Contact is usually a disaster for these remote tribespeople, who live a life probably unchanged for more than 10,000 years. Even if the loggers do not shoot them (which they often do) or force them off their land, diseases against which these isolated humans have no resistance typically wipe out half an uncontacted tribe's numbers in a year or two.

Enlarge Tribe and huts

Stay away: The anthropologists saw evidence of gardens, but exactly what they eat, how they build their huts and why they paint their bodies remains unknown

Ms Ross added: 'These pictures are further evidence that uncontacted tribes really do exist. The world needs to wake up to this, and ensure that their territory is protected in accordance with international law. Otherwise, they will soon be made extinct.'

For more information on Survival International, see www.survival-international.org.

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Brain-Eating Amoeba Strikes in Summer

Six young men died last year after swimming in lakes or pools infested with a brain-eating amoeba, the CDC reports.

The bad blobs -- known as Naegleria fowleri or N. fowleri -- thrive in warm, fresh water all over the world. But the key word here is warm. The amoeba loves heat. In the U.S., it inhabits the relatively hot waters of lakes, hot springs, and poorly maintained pools in Southern or Southwestern states.

All six of the 2007 cases were in Florida, Texas, and Arizona (the victims' names and swimming sites come from local media reports):

  • May/June 2007: Angel Arroyo Vasquez, age 14, of Orlando, Fla., was swimming in an apartment swimming pool.
  • July 2007: Will Sellars, age 11, of Orlando, Fla., was swimming and wakeboarding in Lake Conway.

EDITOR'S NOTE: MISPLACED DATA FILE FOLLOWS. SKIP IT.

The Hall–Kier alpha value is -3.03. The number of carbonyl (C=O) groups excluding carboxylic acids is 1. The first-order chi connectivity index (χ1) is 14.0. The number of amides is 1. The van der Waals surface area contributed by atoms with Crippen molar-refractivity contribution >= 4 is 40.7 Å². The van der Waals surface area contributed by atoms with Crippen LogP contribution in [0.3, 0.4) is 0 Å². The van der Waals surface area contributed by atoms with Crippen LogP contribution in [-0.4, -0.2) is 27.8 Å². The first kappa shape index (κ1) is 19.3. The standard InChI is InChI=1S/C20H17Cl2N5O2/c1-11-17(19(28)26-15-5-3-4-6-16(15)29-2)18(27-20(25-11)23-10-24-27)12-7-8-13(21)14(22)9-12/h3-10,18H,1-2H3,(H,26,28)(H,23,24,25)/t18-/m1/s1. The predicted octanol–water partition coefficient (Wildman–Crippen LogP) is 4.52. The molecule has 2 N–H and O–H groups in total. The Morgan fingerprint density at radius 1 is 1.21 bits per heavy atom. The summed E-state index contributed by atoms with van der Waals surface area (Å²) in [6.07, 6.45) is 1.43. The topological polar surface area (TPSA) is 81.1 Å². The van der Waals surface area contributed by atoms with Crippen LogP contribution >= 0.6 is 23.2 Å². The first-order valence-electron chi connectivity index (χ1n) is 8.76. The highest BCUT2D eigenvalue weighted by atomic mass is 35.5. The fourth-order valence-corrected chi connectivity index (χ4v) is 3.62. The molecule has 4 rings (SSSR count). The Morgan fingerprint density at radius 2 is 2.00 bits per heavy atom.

• August 2007: Richard Almeida, age 10, of Kissimmee, Fla., was swimming and wakeboarding at Orlando Watersports Complex.
  • August 2007: John "Jack" Herrera, age 12, participated in water activities during summer camp at Lake LBJ in Texas.
  • August 2007: Colby Sawyer, age 22, ruptured his eardrum while wakeboarding at Lake LBJ in Texas.
  • September 2007: Aaron Evans, age 14, was swimming at Lake Havasu in northeastern Arizona.

Why the deadly amoeba struck these six and not the thousands of other people exposed in the same places at the same times is a mystery, says CDC epidemiologist Jonathan Yoder.

"Humans are the accidental host -- we are not part of this amoeba's life cycle," Yoder tells WebMD. "But when it finds a nice warm environment like your nose, it looks for a food source."

How Brain-Eating Amoebas Attack

That food source is the human brain. The CDC doesn't like to call N. fowleri "the brain-eating amoeba," but that's what it does.

"It actually is using the brain for food," Yoder says. "So it is a very tragic situation for the person unfortunate enough to have that happen."

After the amoeba enters the nose, it finds its way to the olfactory nerve. N. fowleri appears to be attracted to nerve cells, so it follows the nerve into the brain. That's when bad things happen.

The amoeba has mouth-shaped structures on its surface called food cups. It's perfectly capable of chewing up brain and blood cells with these food cups, but the blob finds it more efficient to secrete enzymes and proteins that dissolve brain cells so it can suck up the debris with its food cup.

Obviously, this causes a lot of damage. And it happens fast: Victims usually die seven to 10 days after infection, although symptoms may not appear for up to 14 days.

Initial symptoms include headache, fever, nausea, vomiting, and stiff neck. Later symptoms include confusion, inability to pay attention to people and surroundings, loss of balance, seizures, and hallucinations. Death follows the first symptoms by three to seven days.

The disease is technically called primary amoebic meningoencephalitis, or PAM.

"We want to make sure people understand this is a tragic event," Yoder says. "When it happens to a person, particularly if it is a child, we don't want to minimize the tragedy."